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China's Earthquake Casualties: Victims of Too-Rapid Growth?

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To anyone who has lived through a strong earthquake, as I have here in California, the first thought that goes out to the Chinese in Sichuan province is one of great sympathy and sorrow. One moment your world is intact, and then, out of the blue, everything is in pieces. After a few minutes of complete existential terror all sense of security and stability evaporates. Without any of the normal buffers of civilization, you are face to face with brutal nature.

For at least a year after the 6.7 Northridge quake in 1994 -- lasting only a few seconds, it sounded and felt like a 747 landed in our hallway -- my wife and I made our two young children sleep in our room instead of in their own rooms at the other end of the house. For long after, a truck rumbling by on the street, or a rattling window, was enough to stir fear down to our bones.

In the 1994 California quake -- of far lesser magnitude than the 7.8 Chinese quake but still quite serious -- about 70 people died, probably half from heart attacks. In Sichuan province, 15,000 have so far been confirmed dead; 25,000 are still missing in the rubble.

California's quakes have caused less damage -- so far -- because, by and large, increasingly strict building codes have been adhered too and enforced over the years. In the case of Sichuan province, the extensive damage is no doubt due not only to the magnitude of the quake and the age of many buildings built of brick, but to the shoddy quality of the newer structures built during the rapid development China has experienced over the last 20 years. This seems to have particularly been the case with the schools.

Since the Chinese authorities seems to be practicing more glasnost with respect to the Sichuan quake than any previous natural or manmade disaster, we'll probably know the facts down the road a bit. But anyone who goes regularly to China can't but wonder whether there is a very strong link between the quickest pace of economic growth in history and buildings which go up too fast to stand the test of time and nature.

The New York Times reports this morning (May 15) that local residents of Dujiangyan, in the heart of the quake zone, are angrily calling for an investigation into why government buildings
remained standing while schools didn't. One man told the NYTs that two additional stories had been added to the Xinjian school even though it had failed a safety inspection two years ago.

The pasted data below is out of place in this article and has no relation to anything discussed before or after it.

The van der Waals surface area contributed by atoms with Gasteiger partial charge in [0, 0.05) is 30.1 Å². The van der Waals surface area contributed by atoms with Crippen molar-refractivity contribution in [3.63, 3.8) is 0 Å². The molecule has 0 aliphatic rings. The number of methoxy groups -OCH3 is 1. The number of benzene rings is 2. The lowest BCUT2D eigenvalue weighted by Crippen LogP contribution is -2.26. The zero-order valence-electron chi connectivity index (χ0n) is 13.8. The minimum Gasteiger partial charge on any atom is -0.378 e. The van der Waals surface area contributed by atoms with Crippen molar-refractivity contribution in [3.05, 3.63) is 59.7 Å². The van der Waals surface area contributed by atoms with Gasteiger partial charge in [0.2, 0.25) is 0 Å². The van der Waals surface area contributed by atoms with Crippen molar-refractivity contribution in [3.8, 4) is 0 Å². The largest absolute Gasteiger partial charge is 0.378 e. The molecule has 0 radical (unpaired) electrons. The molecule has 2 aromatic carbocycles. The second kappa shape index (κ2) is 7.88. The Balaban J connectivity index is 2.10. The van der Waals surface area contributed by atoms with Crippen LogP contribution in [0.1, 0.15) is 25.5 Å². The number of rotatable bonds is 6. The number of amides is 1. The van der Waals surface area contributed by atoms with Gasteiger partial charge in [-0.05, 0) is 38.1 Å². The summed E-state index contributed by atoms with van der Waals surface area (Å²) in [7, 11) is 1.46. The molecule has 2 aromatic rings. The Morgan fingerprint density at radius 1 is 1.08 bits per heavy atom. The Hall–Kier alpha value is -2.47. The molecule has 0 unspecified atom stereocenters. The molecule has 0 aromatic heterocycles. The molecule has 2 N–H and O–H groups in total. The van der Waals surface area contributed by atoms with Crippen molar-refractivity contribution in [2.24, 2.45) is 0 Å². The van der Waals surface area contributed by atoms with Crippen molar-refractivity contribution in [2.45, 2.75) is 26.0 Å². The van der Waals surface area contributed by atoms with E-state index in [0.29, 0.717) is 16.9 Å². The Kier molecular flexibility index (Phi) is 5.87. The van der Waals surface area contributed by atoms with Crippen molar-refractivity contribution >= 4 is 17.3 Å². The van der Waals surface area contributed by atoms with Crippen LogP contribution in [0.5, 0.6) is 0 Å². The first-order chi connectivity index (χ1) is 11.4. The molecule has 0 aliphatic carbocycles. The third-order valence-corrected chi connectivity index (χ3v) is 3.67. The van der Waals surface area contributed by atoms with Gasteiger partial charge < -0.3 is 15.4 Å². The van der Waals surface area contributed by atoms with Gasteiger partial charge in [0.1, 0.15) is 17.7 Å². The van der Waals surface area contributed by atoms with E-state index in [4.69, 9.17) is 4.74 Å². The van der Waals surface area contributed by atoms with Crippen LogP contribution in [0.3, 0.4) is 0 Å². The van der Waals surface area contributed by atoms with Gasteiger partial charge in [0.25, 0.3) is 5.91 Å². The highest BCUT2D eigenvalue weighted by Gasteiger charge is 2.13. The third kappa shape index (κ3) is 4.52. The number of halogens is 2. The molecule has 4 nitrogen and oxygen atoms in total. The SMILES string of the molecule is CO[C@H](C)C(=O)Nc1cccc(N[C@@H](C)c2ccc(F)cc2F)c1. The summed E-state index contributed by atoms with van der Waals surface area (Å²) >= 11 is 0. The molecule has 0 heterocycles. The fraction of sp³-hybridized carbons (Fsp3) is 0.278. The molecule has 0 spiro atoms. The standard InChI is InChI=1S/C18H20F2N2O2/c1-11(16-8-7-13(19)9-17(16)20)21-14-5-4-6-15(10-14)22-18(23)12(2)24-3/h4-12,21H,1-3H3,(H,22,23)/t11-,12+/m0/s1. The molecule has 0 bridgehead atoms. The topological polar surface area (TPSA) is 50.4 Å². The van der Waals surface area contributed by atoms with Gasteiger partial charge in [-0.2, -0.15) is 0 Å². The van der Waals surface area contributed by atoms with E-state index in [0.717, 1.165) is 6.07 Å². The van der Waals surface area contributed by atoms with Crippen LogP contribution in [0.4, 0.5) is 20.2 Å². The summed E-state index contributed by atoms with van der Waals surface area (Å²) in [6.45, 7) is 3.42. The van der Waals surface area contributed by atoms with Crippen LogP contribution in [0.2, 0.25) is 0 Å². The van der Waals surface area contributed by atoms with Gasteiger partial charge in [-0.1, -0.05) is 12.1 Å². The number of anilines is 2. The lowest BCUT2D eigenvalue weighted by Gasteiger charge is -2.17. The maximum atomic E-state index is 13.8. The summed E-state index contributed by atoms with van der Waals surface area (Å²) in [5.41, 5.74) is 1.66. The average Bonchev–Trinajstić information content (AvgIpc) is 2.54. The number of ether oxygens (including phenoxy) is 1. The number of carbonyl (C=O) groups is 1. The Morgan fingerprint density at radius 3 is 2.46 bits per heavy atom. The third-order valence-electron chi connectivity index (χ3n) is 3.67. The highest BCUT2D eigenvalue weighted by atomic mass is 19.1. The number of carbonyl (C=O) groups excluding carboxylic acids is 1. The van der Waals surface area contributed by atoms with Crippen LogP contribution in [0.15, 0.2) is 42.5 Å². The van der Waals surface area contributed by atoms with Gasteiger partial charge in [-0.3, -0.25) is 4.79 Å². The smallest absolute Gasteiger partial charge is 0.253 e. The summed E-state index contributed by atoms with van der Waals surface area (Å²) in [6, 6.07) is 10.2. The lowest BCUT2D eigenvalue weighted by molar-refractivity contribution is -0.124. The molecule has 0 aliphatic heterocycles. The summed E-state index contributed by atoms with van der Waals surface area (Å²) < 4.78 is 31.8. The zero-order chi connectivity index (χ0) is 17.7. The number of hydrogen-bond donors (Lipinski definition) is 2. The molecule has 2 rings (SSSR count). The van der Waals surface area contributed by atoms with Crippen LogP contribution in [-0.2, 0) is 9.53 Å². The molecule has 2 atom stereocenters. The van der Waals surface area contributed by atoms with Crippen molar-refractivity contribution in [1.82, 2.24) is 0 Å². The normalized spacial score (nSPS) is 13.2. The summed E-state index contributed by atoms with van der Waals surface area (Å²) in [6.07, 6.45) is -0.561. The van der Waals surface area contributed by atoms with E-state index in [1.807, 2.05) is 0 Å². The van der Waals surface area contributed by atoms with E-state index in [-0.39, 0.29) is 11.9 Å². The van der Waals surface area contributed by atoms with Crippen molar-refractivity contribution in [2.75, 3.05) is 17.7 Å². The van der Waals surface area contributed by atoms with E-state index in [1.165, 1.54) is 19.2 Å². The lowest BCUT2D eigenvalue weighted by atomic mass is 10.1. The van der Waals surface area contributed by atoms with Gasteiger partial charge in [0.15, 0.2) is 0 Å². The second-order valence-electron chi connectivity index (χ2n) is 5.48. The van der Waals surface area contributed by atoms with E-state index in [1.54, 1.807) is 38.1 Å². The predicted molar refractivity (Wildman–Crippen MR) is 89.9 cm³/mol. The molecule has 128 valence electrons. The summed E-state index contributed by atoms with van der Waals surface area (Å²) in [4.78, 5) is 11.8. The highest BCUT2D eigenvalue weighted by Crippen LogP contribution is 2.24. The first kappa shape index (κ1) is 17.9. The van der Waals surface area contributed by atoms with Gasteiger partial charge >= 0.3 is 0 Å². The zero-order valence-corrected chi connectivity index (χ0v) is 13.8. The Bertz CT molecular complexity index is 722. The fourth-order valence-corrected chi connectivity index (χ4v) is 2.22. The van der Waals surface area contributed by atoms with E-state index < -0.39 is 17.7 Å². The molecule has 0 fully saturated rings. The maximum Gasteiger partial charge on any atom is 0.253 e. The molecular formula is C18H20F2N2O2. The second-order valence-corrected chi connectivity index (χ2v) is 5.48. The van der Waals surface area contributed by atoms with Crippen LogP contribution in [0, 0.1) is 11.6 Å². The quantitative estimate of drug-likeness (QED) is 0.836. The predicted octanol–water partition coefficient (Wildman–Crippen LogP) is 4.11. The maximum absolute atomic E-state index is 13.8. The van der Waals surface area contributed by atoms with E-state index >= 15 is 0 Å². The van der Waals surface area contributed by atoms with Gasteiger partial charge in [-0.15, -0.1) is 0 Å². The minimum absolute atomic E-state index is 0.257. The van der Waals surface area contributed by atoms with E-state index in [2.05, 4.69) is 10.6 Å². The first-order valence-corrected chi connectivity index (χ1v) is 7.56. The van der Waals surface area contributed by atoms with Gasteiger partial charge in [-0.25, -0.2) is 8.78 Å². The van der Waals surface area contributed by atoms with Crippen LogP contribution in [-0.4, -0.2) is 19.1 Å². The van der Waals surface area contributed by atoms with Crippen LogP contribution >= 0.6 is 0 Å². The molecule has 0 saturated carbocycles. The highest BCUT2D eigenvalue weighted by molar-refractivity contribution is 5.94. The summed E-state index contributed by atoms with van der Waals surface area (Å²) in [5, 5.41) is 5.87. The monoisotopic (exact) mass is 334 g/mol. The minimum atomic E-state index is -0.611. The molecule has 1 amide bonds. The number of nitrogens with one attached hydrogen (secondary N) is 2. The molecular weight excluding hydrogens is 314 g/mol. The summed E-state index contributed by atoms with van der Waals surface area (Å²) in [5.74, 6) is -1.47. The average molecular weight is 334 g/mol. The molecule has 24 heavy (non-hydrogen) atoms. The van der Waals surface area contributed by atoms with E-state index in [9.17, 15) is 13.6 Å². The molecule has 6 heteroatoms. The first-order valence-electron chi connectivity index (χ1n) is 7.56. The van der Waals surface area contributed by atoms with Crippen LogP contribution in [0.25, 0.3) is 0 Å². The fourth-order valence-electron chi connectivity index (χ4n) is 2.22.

Speaking about the Shenzhen Special Economic Zone near Hong Kong, which went in one decade from a fishing village of 30,000 people to a metropolis of 3.5 million, Deng Xiaoping, godfather of modern China, once praised the spirit of the place as an example for others: "Their slogan," he enthused, " is 'time is money, efficiency is livelihood.' In buildings undergoing construction, one floor is finished every day and the entire building is completed within a couple of weeks or so."

The pace of building has been so rapid over the years in Shenzhen that the Harvard Design School Project on the city in 2001 coined the phrase "Shenzhen Speed(c)" to signify the stunning pace of throwing up structures. The record design speeds they listed include: 5 designers x 1 night + 2 computers=300 unit single-family housing development; 1 architect x 3 nights = 7 story walk-up apartment; 1 architect x 7 days = 30 story concrete residential high rise.

Of course, Shenzen is a long way from Sichuan provine where the earthquake is.

We all know that pollution and inequality are downsides to the truly remarkable Chinese miracle. To them we must now add, it appears, faulty structures that, for all the speed in which they are constructed, are no match for nature's jolts when geologic time strikes. China's earthquake codes -- on the books -- are said to be up to California standards but are often circumvented in the same way corners are cut making toys, pet food and drugs. Hopefully, this quake will induce some reflections about whether the race to development ought to slow down enough to be safe.

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